04 October 2016

At the Opera

Newsweek reported* (2014) that Germany has 83 publicly-funded opera houses (and 200 orchestras). We attended Oper Frankfurt for a Sunday brunch Kammermusik im Foyer. The performers were a string quartet for two parts adding piano and tenor singer for one other. The program was Britten Three divertimenti for string quartet, a set of songs by Vaughan Williams On Wenlock Edge and von Flotow String Quartet in C major. The space was a large box, hard but boxy behind the performers and open behind the audience, with timber reflectors to right and left and a slightly raked roof. From the first note I was enraptured by a huge, satisfying sound from the quartet. My guess is much from the players, but the space must have helped. This sounded massive, imposing, authoritorial. And the Britten was fascinating, all slides and atmospheric effects and harmonics and committed dynamics and not a touch of hesitation anywhere. And it’s not that they seemed old-hat and offay: they appeared genuinely chuffed with the performance at its end, smiling easily. Then the songs with piano and tenor. Nice firm voice and the added dynamic of the piano and an interesting balance of parts. More romantic than the Britten. It was amusing to see and hear the original text in English with a German translation - usually I see it the other way around. I caught a few words from the singing, but reading later of teams ploughing, clean and brave / behave, of sweethearts to choose (although not of whose) and dying men reminiscing and Clun and the rest. Rhymes and landscape and memories. Then another pleasure, a string quartet by Flotow. I read that he’s regarded more for comic opera and I can’t find any non-operatic works on IMSLP. It didn’t seem a great work to my ears, but it greatly pleasurable and played with a fitting neatness and I enjoyed it immensely. So, an aptly programmed Sunday-brunch concert with an immense sound and some very pleasurable playing.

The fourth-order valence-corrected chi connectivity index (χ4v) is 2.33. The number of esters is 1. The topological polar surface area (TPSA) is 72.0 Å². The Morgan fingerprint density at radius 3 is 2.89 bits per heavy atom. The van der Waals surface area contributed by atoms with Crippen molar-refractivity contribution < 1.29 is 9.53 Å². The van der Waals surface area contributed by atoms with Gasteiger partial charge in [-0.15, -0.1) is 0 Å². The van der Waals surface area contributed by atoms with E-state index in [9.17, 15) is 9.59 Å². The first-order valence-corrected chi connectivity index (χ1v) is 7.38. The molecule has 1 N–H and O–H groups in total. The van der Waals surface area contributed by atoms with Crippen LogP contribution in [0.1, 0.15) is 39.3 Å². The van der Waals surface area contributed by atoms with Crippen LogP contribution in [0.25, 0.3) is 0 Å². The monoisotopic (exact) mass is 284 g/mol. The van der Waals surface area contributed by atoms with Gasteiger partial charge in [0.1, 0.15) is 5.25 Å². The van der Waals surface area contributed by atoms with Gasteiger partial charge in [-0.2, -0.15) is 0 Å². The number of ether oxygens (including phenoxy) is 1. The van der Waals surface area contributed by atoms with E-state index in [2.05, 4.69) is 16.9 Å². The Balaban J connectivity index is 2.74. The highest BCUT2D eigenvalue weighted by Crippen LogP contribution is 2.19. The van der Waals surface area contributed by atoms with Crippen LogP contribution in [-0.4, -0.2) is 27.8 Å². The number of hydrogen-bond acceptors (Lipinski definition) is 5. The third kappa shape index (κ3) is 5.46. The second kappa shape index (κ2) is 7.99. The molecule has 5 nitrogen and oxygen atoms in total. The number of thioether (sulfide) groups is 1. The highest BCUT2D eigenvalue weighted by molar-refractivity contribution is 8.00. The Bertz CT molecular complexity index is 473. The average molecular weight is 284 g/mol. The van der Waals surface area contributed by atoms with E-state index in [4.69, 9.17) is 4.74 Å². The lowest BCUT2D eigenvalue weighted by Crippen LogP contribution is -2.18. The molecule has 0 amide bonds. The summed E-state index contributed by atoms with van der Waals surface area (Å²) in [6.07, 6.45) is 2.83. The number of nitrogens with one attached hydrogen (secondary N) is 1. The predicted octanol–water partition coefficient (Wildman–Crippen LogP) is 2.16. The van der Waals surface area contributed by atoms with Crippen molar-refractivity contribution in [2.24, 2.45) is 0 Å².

The performers were Freya Ritts-Kirby and Nobuko Yamaguchi (violins), Susanna Hefele (viola), Mario Riemer (cello), Simone Di Felice (piano) and Michael Porter (tenor). The place was in the Holzfoyer of Oper Frankfurt.

  • How Germany is saving classical opera / Elisabeth Braw, in Newsweek, 7 Apr 2014
  • No comments: